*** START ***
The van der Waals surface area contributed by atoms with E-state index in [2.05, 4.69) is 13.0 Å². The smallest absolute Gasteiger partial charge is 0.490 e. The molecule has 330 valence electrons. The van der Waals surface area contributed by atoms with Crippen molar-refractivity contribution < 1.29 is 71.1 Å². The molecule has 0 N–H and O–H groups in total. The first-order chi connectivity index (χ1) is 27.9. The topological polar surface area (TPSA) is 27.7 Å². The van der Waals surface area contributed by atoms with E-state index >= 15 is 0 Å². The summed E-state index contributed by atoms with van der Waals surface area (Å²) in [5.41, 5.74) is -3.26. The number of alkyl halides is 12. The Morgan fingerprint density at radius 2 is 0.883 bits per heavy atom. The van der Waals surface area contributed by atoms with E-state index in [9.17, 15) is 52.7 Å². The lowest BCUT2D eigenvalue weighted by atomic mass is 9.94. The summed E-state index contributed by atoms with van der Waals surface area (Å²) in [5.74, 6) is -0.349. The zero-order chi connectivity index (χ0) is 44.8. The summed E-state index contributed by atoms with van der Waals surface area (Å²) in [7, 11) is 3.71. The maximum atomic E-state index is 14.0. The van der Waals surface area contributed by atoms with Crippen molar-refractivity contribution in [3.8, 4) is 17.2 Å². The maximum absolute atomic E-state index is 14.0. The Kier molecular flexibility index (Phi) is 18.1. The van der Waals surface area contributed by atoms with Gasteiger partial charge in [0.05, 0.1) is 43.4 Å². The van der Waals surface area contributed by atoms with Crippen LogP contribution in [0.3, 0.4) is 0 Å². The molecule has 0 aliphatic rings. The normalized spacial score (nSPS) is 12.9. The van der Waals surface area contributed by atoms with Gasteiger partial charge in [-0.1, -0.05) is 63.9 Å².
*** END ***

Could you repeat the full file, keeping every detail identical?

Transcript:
The van der Waals surface area contributed by atoms with E-state index in [2.05, 4.69) is 13.0 Å². The smallest absolute Gasteiger partial charge is 0.490 e. The molecule has 330 valence electrons. The van der Waals surface area contributed by atoms with Crippen molar-refractivity contribution < 1.29 is 71.1 Å². The molecule has 0 N–H and O–H groups in total. The first-order chi connectivity index (χ1) is 27.9. The topological polar surface area (TPSA) is 27.7 Å². The van der Waals surface area contributed by atoms with E-state index >= 15 is 0 Å². The summed E-state index contributed by atoms with van der Waals surface area (Å²) in [5.41, 5.74) is -3.26. The number of alkyl halides is 12. The Morgan fingerprint density at radius 2 is 0.883 bits per heavy atom. The van der Waals surface area contributed by atoms with E-state index in [9.17, 15) is 52.7 Å². The lowest BCUT2D eigenvalue weighted by atomic mass is 9.94. The summed E-state index contributed by atoms with van der Waals surface area (Å²) in [5.74, 6) is -0.349. The zero-order chi connectivity index (χ0) is 44.8. The summed E-state index contributed by atoms with van der Waals surface area (Å²) in [7, 11) is 3.71. The maximum atomic E-state index is 14.0. The van der Waals surface area contributed by atoms with Crippen molar-refractivity contribution in [3.8, 4) is 17.2 Å². The maximum absolute atomic E-state index is 14.0. The Kier molecular flexibility index (Phi) is 18.1. The van der Waals surface area contributed by atoms with Gasteiger partial charge in [0.05, 0.1) is 43.4 Å². The van der Waals surface area contributed by atoms with Crippen LogP contribution in [0.3, 0.4) is 0 Å². The molecule has 0 aliphatic rings. The normalized spacial score (nSPS) is 12.9. The van der Waals surface area contributed by atoms with Gasteiger partial charge in [-0.1, -0.05) is 63.9 Å².